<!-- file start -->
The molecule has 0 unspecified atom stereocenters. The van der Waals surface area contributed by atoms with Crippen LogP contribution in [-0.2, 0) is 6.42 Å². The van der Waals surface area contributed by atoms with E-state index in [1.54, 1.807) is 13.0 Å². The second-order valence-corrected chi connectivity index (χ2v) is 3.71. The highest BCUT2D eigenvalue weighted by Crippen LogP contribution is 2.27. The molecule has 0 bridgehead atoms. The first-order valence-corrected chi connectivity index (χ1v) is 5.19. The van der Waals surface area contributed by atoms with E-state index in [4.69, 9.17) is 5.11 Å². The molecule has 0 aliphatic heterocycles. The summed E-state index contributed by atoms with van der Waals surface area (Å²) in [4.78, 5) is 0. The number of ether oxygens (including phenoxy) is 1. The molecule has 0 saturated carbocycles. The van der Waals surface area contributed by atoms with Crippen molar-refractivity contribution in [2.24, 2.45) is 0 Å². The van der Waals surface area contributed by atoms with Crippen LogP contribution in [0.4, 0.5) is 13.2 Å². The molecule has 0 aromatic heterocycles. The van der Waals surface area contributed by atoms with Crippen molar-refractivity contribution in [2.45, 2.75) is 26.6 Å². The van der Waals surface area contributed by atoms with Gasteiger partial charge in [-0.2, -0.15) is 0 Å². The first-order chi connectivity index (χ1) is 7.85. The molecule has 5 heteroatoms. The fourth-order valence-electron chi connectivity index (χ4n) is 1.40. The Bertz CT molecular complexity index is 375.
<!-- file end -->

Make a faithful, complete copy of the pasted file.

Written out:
The molecule has 0 unspecified atom stereocenters. The van der Waals surface area contributed by atoms with Crippen LogP contribution in [-0.2, 0) is 6.42 Å². The van der Waals surface area contributed by atoms with E-state index in [1.54, 1.807) is 13.0 Å². The second-order valence-corrected chi connectivity index (χ2v) is 3.71. The highest BCUT2D eigenvalue weighted by Crippen LogP contribution is 2.27. The molecule has 0 bridgehead atoms. The first-order valence-corrected chi connectivity index (χ1v) is 5.19. The van der Waals surface area contributed by atoms with E-state index in [4.69, 9.17) is 5.11 Å². The molecule has 0 aliphatic heterocycles. The summed E-state index contributed by atoms with van der Waals surface area (Å²) in [4.78, 5) is 0. The number of ether oxygens (including phenoxy) is 1. The molecule has 0 saturated carbocycles. The van der Waals surface area contributed by atoms with Crippen molar-refractivity contribution in [2.24, 2.45) is 0 Å². The van der Waals surface area contributed by atoms with Crippen LogP contribution in [0.4, 0.5) is 13.2 Å². The molecule has 0 aromatic heterocycles. The van der Waals surface area contributed by atoms with Crippen molar-refractivity contribution in [2.45, 2.75) is 26.6 Å². The van der Waals surface area contributed by atoms with Gasteiger partial charge in [-0.2, -0.15) is 0 Å². The first-order chi connectivity index (χ1) is 7.85. The molecule has 5 heteroatoms. The fourth-order valence-electron chi connectivity index (χ4n) is 1.40. The Bertz CT molecular complexity index is 375.